A vaccine that could help protect medical workers as they fight Ebola in West Africa, even just after contamination, may take at least a month to be available as global officials weigh its safety.
The sudden donation of as many as 1,000 doses of a vaccine that hasn't been tested in humans is creating a conundrum because they could go to healthy people, rather than those already infected. A World Health Organization ethics panel this week decided that people in West Africa should be allowed access to promising experimental treatments or vaccines.
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"I would personally not hesitate to take that vaccine," said Thomas Geisbert, a virologist at the University of Texas Medical Branch and a developer of the vaccine donated to WHO by the Canadian government. "I've seen it used in many, many non- human primates. Never saw a problem with it."
The WHO will review data on the vaccine's design and results from animal studies to assess its safety, said Marie- Paule Kieny, the assistant director-general for health systems and innovation. It would then discuss which countries would get the doses, and in what quantities, she said.
All of that may take at least a month, Kieny said. "We cannot just take any vial of anything and start distributing it," she said in an e-mail.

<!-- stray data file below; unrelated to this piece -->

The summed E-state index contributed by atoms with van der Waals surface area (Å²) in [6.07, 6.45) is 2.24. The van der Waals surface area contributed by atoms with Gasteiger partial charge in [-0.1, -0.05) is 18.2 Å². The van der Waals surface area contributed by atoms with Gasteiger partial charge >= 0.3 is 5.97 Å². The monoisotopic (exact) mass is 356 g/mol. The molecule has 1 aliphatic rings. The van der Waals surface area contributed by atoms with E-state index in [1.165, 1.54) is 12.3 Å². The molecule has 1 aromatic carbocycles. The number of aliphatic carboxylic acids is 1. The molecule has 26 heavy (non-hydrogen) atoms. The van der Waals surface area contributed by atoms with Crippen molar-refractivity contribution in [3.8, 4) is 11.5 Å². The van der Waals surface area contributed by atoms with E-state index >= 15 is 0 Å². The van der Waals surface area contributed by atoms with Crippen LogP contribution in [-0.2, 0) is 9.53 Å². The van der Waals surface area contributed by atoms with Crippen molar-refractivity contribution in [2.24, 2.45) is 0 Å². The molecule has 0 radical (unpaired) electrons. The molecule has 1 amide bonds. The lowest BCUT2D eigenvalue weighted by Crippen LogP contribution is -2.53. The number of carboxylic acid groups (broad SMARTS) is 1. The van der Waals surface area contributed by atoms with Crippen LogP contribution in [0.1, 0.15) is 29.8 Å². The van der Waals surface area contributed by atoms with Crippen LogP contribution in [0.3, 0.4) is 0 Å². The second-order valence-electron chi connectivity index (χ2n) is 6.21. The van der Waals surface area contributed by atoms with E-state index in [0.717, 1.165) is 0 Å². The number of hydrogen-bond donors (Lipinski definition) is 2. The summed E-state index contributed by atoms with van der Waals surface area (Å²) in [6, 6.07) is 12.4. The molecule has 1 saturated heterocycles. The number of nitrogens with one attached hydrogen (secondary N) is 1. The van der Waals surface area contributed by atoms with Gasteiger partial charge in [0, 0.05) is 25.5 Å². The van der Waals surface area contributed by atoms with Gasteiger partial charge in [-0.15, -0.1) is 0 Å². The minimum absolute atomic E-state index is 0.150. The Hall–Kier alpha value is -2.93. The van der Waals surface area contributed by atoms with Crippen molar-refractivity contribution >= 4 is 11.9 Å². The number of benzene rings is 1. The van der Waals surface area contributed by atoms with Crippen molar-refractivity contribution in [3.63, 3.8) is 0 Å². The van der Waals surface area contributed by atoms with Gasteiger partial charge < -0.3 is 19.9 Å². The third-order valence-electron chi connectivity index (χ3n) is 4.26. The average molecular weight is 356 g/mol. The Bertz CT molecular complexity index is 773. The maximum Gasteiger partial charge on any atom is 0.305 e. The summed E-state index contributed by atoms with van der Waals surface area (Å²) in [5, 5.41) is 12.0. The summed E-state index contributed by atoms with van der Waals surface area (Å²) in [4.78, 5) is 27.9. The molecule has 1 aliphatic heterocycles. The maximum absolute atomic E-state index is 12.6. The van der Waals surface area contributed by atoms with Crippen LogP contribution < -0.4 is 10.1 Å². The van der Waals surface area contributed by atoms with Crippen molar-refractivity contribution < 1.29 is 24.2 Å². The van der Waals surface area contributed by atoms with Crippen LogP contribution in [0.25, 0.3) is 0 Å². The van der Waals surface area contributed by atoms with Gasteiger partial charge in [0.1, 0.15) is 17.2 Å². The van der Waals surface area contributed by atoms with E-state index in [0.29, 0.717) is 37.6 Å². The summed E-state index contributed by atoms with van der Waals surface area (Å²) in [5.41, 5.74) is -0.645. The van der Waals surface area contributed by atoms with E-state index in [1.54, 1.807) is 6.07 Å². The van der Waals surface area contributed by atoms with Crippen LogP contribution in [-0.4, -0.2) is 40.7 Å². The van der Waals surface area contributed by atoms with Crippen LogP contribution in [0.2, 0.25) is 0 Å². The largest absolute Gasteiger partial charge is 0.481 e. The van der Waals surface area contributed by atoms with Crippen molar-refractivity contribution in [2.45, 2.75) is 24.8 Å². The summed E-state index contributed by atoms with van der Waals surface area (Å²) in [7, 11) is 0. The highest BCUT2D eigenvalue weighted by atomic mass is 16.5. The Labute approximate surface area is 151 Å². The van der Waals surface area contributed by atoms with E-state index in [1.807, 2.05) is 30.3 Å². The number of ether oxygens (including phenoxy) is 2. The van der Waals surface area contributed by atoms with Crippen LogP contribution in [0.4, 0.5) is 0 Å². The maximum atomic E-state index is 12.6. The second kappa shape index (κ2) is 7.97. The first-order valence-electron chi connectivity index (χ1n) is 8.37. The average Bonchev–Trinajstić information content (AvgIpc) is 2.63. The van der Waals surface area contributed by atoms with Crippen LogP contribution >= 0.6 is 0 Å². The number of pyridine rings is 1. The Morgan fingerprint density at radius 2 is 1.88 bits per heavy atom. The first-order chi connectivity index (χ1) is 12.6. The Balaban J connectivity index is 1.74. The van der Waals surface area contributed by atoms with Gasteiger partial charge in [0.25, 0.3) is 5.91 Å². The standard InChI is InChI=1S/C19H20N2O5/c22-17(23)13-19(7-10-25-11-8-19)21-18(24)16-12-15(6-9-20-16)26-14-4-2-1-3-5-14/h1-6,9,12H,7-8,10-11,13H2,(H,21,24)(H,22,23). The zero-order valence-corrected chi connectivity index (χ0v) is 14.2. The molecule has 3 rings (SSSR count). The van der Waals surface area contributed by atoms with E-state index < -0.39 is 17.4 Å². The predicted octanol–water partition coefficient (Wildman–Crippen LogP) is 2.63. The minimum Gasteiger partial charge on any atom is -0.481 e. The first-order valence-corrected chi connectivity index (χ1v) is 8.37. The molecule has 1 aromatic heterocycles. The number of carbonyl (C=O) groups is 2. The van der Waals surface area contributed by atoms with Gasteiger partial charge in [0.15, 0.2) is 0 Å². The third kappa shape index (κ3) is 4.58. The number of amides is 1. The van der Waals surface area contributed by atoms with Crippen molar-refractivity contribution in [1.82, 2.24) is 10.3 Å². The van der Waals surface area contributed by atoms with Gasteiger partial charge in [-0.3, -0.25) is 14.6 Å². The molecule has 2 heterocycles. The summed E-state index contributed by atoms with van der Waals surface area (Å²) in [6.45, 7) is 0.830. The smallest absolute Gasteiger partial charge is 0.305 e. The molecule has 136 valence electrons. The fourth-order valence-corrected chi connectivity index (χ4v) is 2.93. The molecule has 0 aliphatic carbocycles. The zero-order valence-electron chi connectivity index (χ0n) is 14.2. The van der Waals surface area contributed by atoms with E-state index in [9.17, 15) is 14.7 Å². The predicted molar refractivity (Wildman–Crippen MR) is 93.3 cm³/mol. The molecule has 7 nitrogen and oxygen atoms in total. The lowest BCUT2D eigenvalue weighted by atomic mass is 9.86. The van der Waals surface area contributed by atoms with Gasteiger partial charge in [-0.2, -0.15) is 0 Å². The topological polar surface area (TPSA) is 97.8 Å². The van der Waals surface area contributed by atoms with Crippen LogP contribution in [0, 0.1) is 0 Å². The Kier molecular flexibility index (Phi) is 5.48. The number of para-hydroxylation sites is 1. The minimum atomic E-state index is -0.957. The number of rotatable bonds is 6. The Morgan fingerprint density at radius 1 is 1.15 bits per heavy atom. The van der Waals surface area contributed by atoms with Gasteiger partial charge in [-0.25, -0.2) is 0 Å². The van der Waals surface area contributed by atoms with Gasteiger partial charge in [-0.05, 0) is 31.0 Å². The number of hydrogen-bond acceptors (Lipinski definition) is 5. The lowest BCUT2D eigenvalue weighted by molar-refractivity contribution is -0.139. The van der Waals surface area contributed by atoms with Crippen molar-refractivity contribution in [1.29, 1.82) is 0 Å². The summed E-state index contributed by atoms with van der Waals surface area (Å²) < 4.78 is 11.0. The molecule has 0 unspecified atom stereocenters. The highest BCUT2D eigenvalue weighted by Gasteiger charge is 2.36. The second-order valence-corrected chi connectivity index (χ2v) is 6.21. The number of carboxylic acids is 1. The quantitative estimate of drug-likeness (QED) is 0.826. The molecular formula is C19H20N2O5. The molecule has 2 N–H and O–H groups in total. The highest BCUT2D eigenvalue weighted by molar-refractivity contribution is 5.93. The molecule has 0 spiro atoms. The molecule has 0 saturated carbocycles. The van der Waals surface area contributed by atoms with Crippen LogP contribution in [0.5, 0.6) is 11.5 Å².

While the WHO studies the product, Canada will keep the donated doses in Winnipeg, where the vaccine was developed, Shelly Glover, minister of Canadian heritage and official languages, said in a news conference with reporters.
"In the meantime, they remain here in Winnipeg ready to go at a moment's notice," Glover said.
Health officials are weighing the risk of using unproven products as the disease has killed more than 1,000 people and teams of researchers rush to get their vaccines into clinical trials. The outbreak, the worst since the virus was first identified in 1976, has raged through Sierra Leone, Liberia and Guinea and recently reached Nigeria, Africa's most populous nation. Modupeh Cole, a prominent Sierra Leone doctor treating Ebola patients, died after being infected, the government reported yesterday.
Renewed focus on vaccines was sparked by the donation of 800 to 1,000 vials to the WHO by the Canadian government. The vaccine, called VSV-EBOV, was developed by Canada's National Microbiology Laboratory and is licensed by Ames, Iowa-based NewLink Genetics Corp.
While vaccines normally are preventative, VSV-EBOV has also shown effectiveness in animal studies after exposure to the virus. It could be used soon after someone has contact with an infected person, much like a rabies shot, said Gary Kobinger, chief of special pathogens for the Public Health Agency of Canada.
Besides VSV-EBOV, there are four other vaccine candidates getting support from the U.S. National Institutes of Health. The most advanced experimental product is being developed in conjunction with GlaxoSmithKline Plc. The vaccines work by delivering benign Ebola genes into the body in such a way that they stimulate an immune response to protect against future infection.
Glaxo's candidate and VSV-EBOV are scheduled to begin clinical trials assessing safety in humans by the end of September.
Glaxo is "talking to regulators and the World Health Organization to see what we can do to accelerate the process," Catherine Hartley, a spokeswoman for the London-based drugmaker, said in a telephone interview. "Until we know it is safe, it is very hard to think about how and when and who it might be used for."
The trial with Glaxo's vaccine will enroll 20 healthy adults, Jennifer Routh, an NIH spokeswoman, said in an e-mail.